It seems like almost every day, a new article predicts doom and gloom for commercial real estate. If you open any News app on your phone and search for commercial real estate, that is pretty much the message you will get.
Is there any tangible basis for this negative view? The simple answer is maybe, but it’s not that straightforward.
There are lots of different types of real estate, from residential to retail, storage, office, hospitality, light commercial (manufacturing etc), multi-family, and the list goes on. There are also classes such as A, B, and C. You can classify it further as value-add, an existing building that is cash-flowing or new development. Finally, real estate can vary significantly based on location and market area. Even down to the city block!
Think of commercial real estate as a vast, intricate tapestry. Each thread, whether it’s a type of property or a geographical location, has its unique patterns and trends. For instance, while the pandemic might have hit urban office spaces really hard due to the rise in remote work, it has simultaneously boosted the demand for larger residential spaces and warehouses thanks to the e-commerce boom and rental demand. Retail spaces, once seen as dwindling due to the surge in online shopping, are now reinventing themselves into experiential hubs, drawing consumers back in. Hence, it’s clear that while some segments face challenges, others are rapidly adapting and thriving.
So, casting a ‘one size fits all’ spell over commercial real estate is a little short-sighted.
Clearly, certain types of real estate, such as office, have been hit hard, and it would be glib to suggest that interest rates have not affected all of the industry. But if you look into the past, you see that often during downtimes, opportunities can present themselves.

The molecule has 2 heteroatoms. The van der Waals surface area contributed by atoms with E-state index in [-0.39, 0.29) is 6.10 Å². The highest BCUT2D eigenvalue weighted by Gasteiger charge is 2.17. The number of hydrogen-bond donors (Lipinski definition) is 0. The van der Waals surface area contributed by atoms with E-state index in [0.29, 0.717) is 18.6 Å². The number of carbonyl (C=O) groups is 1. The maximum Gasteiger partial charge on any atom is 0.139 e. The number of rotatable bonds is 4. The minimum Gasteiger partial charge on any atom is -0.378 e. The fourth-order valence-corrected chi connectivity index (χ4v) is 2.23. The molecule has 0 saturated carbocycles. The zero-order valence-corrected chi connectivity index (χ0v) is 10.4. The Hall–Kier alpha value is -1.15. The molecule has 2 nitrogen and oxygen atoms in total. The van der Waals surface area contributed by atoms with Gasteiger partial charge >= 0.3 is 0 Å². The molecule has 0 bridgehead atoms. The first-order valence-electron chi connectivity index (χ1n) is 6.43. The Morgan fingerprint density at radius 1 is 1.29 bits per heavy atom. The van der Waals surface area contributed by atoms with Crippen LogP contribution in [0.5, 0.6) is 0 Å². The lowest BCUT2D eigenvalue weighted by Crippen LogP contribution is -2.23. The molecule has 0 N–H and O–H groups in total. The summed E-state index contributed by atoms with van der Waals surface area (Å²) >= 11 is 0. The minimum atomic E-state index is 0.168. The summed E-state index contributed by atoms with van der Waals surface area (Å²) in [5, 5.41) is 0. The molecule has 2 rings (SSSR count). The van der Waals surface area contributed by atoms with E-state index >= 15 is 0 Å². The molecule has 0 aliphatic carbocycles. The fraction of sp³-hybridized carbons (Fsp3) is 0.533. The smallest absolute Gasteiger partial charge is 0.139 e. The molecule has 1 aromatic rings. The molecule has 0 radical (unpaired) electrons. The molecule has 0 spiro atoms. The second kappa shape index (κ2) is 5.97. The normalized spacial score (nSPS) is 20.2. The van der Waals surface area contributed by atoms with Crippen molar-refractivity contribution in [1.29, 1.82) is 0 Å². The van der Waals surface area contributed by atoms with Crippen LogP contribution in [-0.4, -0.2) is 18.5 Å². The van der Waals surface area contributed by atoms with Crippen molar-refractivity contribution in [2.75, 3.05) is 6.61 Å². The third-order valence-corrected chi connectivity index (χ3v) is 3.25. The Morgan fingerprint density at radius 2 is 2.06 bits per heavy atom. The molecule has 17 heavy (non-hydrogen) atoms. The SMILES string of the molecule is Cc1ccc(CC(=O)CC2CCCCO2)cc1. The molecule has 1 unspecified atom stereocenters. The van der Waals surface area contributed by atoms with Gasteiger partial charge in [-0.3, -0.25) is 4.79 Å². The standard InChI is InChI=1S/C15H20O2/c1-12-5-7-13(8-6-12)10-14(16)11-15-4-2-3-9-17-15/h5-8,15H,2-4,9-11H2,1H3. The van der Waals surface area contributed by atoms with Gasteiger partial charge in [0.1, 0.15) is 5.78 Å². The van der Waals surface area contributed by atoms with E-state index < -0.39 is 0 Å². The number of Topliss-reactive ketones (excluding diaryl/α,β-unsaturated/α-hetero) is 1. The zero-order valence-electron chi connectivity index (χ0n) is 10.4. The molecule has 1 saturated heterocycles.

What does history tell us?
In the dynamic realm of real estate, multi-family properties have historically stood out. As urban landscapes evolve and societal preferences shift, the allure of multi-family investments has become increasingly evident. These properties, encompassing everything from small duplexes to expansive apartment complexes, can offer investors a unique confluence of consistent rental income potential and opportunities for capital appreciation.
The recent past has underscored the multi-family sector’s adaptability. While the 2007-2008 financial crisis presented challenges for the broader real estate market, multi-family units showcased a relative resilience, attracting attention from discerning investors. Fast forward to the unprecedented times marked by the COVID-19 pandemic, and the sector again highlighted its flexibility. Despite initial uncertainties, multi-family properties demonstrated an ability to navigate challenges, with many regions witnessing a resurgence in demand, especially in suburban areas.
The 2007-2009 Economic Downturn
Multi-family properties demonstrated relative resilience during the financial turbulence. While there was an undeniable dip in property values, the decline was less pronounced compared to single-family units. A surge in the rental market, propelled by challenges in homeownership, cushioned the multi-family sector.
The Revival Era (2010-2014)
The post-crisis years marked a rejuvenation period for the multi-family market. The shift in housing preferences, especially among the younger generation favoring metropolitan living and rentals, coupled with tighter mortgage regulations, paved the way for a rebound. Data from Freddie Mac during this timeframe reflected an uptick in rent prices and a decrease in vacant units, signaling a robust rental landscape.
The Golden Years of Stability (2015-2019)